A lawyer with a Halifax-based firm who was wrongly accused of forging signatures on immigration applications has been cleared by the Solicitors Disciplinary Tribunal which ruled that there was ‘no case to answer’.
Action was taken against immigration caseworker, Mohammed Ali Khan, by the Solicitors Regulation Authority (SRA) which was seeking an order under Section 43 of the Solicitors Act 1974 to prevent him being employed by any law firm after he was accused of forging several signatures on immigration application forms at Kher Solicitors, Leeds, where he worked.
He was sacked in November 2013 following an “emotionally charged disciplinary meeting” with the firm’s principal, Satpal Roth. She claimed that, in that meeting, Mr Khan admitted forging her signature and that of a colleague, and reported him to the SRA.
Mohammed Ali Khan had joined the firm, which has its head office in Sowerby Bridge, six months earlier and had set up the Leeds office in Roundhay Road bringing some of his own clients to the practice.
However, a Solicitors’ Disciplinary Tribunal hearing in London on July 22 was told by regulatory specialist solicitor, Matthew Rowley, of Harrowells Solicitors, York, who represented Mr Khan, that Khers solicitors had failed to investigate the allegations and that those involved in the disciplinary meeting had lost track of what was said.
The Solicitors’ Disciplinary Tribunal heard that the notes of the meeting with Satpal Roth, taken by another solicitor, were confused and contradicted the allegations that Mr Khan had admitted forging the signatures, with very clear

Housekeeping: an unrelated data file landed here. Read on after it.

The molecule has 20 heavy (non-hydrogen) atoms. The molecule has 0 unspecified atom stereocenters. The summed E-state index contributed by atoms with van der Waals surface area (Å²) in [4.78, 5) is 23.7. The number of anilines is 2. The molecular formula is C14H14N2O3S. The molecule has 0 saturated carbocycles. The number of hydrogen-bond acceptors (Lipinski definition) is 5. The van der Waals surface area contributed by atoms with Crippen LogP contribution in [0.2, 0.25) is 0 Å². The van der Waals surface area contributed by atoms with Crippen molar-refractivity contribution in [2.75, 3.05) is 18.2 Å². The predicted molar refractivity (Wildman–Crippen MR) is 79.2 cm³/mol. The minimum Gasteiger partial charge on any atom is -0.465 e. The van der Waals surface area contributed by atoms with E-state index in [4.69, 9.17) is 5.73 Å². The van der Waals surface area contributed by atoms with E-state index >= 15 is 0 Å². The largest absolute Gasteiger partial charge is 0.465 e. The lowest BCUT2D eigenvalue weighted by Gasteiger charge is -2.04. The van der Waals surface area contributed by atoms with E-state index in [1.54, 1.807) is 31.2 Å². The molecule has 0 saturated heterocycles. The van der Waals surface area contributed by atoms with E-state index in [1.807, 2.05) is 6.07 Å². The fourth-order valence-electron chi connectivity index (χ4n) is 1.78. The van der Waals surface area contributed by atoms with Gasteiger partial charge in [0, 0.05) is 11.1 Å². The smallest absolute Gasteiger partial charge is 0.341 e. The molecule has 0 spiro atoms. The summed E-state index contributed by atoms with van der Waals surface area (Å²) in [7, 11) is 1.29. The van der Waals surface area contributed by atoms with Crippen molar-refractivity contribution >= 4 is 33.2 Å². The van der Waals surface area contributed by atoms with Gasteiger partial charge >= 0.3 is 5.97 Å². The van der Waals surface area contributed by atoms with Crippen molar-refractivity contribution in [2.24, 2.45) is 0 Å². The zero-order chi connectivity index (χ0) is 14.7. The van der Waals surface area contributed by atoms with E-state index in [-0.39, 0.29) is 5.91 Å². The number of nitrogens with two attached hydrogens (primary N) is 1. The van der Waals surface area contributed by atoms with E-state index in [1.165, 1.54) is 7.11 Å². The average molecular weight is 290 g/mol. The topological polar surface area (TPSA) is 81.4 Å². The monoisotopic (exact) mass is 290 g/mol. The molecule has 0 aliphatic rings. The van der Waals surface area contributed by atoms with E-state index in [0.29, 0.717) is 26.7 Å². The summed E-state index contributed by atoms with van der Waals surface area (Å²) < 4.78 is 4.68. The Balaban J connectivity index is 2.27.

records of his denials.
Both Satpal Roth and her colleague admitted under cross-examination by Matthew Rowley that the notes were unclear and that they had no hard evidence that Mohammed Ali Khan had forged any signatures.
Other staff, including an administrator, had access to the forms and could have forged the signatures but Satpal Roth confirmed that no other proper investigation or interviews had taken place.
Matthew Rowley told the tribunal that one forged signature was on part of a form which did not need a solicitor’s certification. Satpal Roth admitted that Mr Khan knew this and would have had no reason to forge an unnecessary signature.
The tribunal threw out the case without having to hear any defence after Matthew Rowley said that the lack of evidence bought by Capsticks, representing the SRA, showed that there was no case to answer. Mr Khan was awarded £5,000 costs to be paid by the SRA. In addition to the award of costs to Mr Khan, the SRA, which is funded through solicitors’ practicing fees, incurred more than £20,000 of its own legal costs.